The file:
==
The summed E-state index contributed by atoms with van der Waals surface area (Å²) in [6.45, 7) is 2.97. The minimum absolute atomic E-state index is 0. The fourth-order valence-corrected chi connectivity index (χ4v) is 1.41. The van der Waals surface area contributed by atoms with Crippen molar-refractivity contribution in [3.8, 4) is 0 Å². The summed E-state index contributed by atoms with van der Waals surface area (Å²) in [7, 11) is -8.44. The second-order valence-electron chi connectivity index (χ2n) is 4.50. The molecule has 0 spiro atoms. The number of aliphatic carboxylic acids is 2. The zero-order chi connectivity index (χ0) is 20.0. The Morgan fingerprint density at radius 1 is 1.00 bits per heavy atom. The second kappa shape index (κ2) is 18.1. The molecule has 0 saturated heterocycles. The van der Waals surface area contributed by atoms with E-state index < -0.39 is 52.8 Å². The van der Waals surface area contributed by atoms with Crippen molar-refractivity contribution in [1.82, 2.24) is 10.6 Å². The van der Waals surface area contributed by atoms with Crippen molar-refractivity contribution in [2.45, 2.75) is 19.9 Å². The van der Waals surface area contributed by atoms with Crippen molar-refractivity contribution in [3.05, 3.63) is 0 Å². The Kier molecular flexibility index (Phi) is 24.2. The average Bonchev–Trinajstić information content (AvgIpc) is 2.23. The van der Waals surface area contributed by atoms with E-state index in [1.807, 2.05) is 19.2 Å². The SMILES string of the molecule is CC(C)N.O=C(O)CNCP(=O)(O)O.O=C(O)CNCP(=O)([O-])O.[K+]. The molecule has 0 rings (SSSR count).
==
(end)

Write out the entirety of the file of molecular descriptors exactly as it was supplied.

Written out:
The summed E-state index contributed by atoms with van der Waals surface area (Å²) in [6.45, 7) is 2.97. The minimum absolute atomic E-state index is 0. The fourth-order valence-corrected chi connectivity index (χ4v) is 1.41. The van der Waals surface area contributed by atoms with Crippen molar-refractivity contribution in [3.8, 4) is 0 Å². The summed E-state index contributed by atoms with van der Waals surface area (Å²) in [7, 11) is -8.44. The second-order valence-electron chi connectivity index (χ2n) is 4.50. The molecule has 0 spiro atoms. The number of aliphatic carboxylic acids is 2. The zero-order chi connectivity index (χ0) is 20.0. The Morgan fingerprint density at radius 1 is 1.00 bits per heavy atom. The second kappa shape index (κ2) is 18.1. The molecule has 0 saturated heterocycles. The van der Waals surface area contributed by atoms with E-state index < -0.39 is 52.8 Å². The van der Waals surface area contributed by atoms with Crippen molar-refractivity contribution in [1.82, 2.24) is 10.6 Å². The van der Waals surface area contributed by atoms with Crippen molar-refractivity contribution in [2.45, 2.75) is 19.9 Å². The van der Waals surface area contributed by atoms with Crippen molar-refractivity contribution in [3.05, 3.63) is 0 Å². The Kier molecular flexibility index (Phi) is 24.2. The average Bonchev–Trinajstić information content (AvgIpc) is 2.23. The van der Waals surface area contributed by atoms with E-state index in [1.807, 2.05) is 19.2 Å². The SMILES string of the molecule is CC(C)N.O=C(O)CNCP(=O)(O)O.O=C(O)CNCP(=O)([O-])O.[K+]. The molecule has 0 rings (SSSR count).